The availability of limited branch status and limited foreign financial institution (FFI) status will be extended for one year until December 31, 2016. As background, an FFI that is a member of an “expanded affiliated group” is eligible to be treated as either a “participating FFI” or a “registered deemed-compliant FFI” (and therefore compliant with FATCA) only if all other members of the expanded affiliated group are treated as either participating FFIs, deemed-compliant FFIs, or exempt beneficial owners. The laws of certain jurisdictions, however, may prevent group members from attaining such classification (e.g., by preventing a branch or affiliate from entering into an FFI agreement).

To address this hurdle, group members in such jurisdictions may be assigned the temporary “limited branch” or “limited FFI” designations so as to permit group members located outside of such jurisdictions to qualify as “participating FFIs” and “registered deemed-compliant FFIs.” The Notice explains that the additional time is intended to provide FFIs further time to evaluate whether to continue to operate in jurisdictions where limited branches or limited FFIs exist.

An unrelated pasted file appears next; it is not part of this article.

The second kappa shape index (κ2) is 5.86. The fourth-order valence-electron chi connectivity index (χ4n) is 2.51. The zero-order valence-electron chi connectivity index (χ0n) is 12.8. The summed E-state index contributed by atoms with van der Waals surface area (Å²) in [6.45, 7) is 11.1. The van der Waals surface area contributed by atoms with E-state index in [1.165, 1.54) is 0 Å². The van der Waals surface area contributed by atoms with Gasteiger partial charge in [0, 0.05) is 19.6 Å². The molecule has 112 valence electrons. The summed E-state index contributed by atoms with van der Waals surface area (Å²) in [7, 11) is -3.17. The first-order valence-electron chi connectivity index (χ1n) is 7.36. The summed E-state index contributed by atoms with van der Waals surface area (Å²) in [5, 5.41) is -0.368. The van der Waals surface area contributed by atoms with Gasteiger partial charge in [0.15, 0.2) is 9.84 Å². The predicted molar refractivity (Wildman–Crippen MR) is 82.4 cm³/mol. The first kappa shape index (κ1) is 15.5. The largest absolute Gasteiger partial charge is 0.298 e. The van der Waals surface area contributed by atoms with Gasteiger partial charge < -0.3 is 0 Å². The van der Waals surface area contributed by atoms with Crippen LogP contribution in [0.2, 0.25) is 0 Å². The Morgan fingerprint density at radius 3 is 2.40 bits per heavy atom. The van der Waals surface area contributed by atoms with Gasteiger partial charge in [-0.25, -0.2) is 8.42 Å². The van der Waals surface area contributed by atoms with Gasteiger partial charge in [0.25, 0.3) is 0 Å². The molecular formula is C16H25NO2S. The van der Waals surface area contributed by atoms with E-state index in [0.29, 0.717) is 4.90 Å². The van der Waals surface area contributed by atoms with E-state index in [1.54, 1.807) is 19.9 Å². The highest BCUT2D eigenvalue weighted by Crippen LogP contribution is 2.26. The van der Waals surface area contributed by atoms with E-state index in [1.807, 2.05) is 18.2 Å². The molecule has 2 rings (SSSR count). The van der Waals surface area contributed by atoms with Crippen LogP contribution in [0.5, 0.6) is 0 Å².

The Notice also states that a registered limited branch or registered limited FFI that wishes to continue such status during the 2016 calendar year must edit and resubmit its FATCA registration on the FATCA registration website after December 31, 2015.

Extended Transitional Period Applicable to “Sponsored Entities”

The IRS is continuing to develop a streamlined process to allow sponsoring entities to register their sponsored entities on the FATCA registration website. Currently, a sponsored entity is not required to complete a registration with the IRS to obtain its own Global Intermediary Identification Number (GIIN) and can use the GIIN assigned to its sponsor.